If you have some basic knowledge in networking, you’ll probably want a way to control all the traffic going through your network, and if you are running a GNU/Linux system, you probably already have what you need… Netfilter!

What you’ll find here are some examples of common Netfilter (iptables) configurations and some scripts I use as a base for my firewalls and network installations.

These are really useful if you need some advanced firewall configuration and you choose to run your own GNU/Linux system as a router instead of a commercial one. Also, these scripts may come in handy if you need to quickly replace a broken router with a spare PC.

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Five Port Fast Ethernet Managed Switch

This project is the complete design of a 5 port fast Ethernet switch, based on the Micrel KSZ8995M switch IC with integrated PHY and an ATMega168 8-bit microcontroller.

The hardware was originally developed in 2009, because I needed a compact, VLAN capable switch to expand the functionality of an NSLU2, which has just a single Ethernet port and that I was using as router for my home network.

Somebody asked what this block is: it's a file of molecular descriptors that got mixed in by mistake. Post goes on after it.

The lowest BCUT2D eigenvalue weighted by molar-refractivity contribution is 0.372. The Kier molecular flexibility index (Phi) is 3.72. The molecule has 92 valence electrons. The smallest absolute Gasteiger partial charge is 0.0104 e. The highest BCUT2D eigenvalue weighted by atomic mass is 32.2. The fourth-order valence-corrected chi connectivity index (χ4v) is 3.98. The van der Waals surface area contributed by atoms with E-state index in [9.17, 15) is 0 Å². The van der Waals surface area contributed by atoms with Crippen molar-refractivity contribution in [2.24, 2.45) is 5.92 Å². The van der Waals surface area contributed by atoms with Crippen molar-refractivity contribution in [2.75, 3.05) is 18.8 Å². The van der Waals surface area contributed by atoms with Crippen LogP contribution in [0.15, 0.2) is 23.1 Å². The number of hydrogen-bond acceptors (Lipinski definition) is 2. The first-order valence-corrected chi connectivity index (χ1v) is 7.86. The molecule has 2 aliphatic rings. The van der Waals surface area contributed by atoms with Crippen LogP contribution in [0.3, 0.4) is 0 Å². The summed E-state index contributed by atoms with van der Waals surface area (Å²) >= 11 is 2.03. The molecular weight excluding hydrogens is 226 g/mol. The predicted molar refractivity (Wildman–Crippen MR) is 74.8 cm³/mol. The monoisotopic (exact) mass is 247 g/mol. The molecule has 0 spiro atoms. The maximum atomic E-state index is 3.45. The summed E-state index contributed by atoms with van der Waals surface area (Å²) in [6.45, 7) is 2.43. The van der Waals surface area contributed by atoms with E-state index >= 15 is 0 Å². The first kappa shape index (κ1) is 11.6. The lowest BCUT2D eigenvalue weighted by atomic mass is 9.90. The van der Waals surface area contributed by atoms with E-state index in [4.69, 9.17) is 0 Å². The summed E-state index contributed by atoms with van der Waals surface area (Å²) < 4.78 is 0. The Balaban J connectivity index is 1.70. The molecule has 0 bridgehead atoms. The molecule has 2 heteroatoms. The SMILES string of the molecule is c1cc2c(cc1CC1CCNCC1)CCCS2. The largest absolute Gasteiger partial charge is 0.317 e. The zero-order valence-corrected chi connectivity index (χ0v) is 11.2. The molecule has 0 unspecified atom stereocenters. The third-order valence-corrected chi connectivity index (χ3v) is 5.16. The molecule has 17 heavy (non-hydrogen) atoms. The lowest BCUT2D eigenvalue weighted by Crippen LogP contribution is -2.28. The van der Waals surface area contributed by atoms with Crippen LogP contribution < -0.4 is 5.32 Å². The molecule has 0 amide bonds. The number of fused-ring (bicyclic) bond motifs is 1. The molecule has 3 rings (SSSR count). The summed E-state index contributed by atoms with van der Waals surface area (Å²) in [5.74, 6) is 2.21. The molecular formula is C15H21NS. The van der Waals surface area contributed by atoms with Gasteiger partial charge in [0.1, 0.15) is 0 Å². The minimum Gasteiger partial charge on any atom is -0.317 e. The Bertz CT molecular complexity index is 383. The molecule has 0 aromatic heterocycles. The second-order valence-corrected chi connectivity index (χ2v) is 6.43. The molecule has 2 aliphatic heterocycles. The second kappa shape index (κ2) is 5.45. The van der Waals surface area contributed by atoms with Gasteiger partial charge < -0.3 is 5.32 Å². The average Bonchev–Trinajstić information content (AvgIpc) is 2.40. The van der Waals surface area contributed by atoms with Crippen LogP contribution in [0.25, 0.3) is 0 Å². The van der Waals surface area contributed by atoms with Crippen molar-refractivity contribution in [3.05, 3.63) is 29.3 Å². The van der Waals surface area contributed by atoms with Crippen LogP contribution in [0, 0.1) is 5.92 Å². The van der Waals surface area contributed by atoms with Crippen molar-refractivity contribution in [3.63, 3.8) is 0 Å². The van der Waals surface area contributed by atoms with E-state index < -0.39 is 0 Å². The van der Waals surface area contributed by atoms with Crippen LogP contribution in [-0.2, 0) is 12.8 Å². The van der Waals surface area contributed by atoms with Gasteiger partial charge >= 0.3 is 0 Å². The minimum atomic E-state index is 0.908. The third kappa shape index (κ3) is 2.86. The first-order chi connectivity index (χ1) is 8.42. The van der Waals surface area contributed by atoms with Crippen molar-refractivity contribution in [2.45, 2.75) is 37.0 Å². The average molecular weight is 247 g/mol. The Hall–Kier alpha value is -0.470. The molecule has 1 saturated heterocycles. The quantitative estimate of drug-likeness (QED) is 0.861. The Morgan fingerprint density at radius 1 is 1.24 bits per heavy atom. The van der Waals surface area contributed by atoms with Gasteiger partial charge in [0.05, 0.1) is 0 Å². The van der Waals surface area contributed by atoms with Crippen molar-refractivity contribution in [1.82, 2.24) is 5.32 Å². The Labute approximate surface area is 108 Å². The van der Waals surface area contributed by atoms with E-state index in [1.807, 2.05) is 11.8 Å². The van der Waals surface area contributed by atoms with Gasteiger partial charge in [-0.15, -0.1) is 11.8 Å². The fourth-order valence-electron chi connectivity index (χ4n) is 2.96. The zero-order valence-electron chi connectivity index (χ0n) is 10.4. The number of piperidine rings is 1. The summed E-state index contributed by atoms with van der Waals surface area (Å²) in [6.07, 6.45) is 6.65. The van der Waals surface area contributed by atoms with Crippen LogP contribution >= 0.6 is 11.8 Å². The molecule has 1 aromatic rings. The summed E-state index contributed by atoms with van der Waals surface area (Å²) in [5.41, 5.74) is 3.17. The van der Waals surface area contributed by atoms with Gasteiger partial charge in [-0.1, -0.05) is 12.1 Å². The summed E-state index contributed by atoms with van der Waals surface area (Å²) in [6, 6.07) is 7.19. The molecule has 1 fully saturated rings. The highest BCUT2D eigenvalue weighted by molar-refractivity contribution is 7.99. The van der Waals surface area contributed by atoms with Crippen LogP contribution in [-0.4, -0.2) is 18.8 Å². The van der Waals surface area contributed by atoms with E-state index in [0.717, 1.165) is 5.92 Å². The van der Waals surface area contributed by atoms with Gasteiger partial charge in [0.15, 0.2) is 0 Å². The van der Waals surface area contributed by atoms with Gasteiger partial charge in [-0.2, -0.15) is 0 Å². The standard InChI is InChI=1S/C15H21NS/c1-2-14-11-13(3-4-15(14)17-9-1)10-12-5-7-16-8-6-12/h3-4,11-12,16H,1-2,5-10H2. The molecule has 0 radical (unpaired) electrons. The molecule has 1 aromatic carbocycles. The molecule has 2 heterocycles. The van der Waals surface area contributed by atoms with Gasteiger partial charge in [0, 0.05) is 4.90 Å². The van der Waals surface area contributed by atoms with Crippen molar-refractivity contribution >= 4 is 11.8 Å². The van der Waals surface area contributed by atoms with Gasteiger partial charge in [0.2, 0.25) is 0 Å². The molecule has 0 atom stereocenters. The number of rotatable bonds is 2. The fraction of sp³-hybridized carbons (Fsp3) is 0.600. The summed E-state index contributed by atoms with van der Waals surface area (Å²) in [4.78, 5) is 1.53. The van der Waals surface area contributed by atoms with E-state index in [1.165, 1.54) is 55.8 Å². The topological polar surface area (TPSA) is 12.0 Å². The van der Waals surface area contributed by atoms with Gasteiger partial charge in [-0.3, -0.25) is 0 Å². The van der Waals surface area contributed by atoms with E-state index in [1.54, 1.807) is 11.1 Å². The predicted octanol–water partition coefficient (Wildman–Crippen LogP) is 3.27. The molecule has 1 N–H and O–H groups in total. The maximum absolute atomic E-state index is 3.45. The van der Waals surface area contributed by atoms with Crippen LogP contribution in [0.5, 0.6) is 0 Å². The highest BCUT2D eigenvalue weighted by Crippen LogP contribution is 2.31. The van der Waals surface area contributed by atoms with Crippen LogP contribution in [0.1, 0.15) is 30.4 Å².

Features

  • Complete VLAN support
  • Auto MDIX on all ports
  • Programmable port rate limiting
  • Integrated MIB counters
  • TTL UART interface for external access of switch configuration


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Hello, WordPress!

Hello, WordPress!

My name is Fabio, I’m a Free Software enthusiast with an orientation for lowlevel software and firmware programming and some bit of hardware design.

I write on these pages to give something back to the community, and I plan to post on many subjects of my interests, which include GNU/Linux systems, networking, microcontrollers, automation, electronic design and complete projects I make in my spare time.

Learn more about me on the about me page.

Enjoy!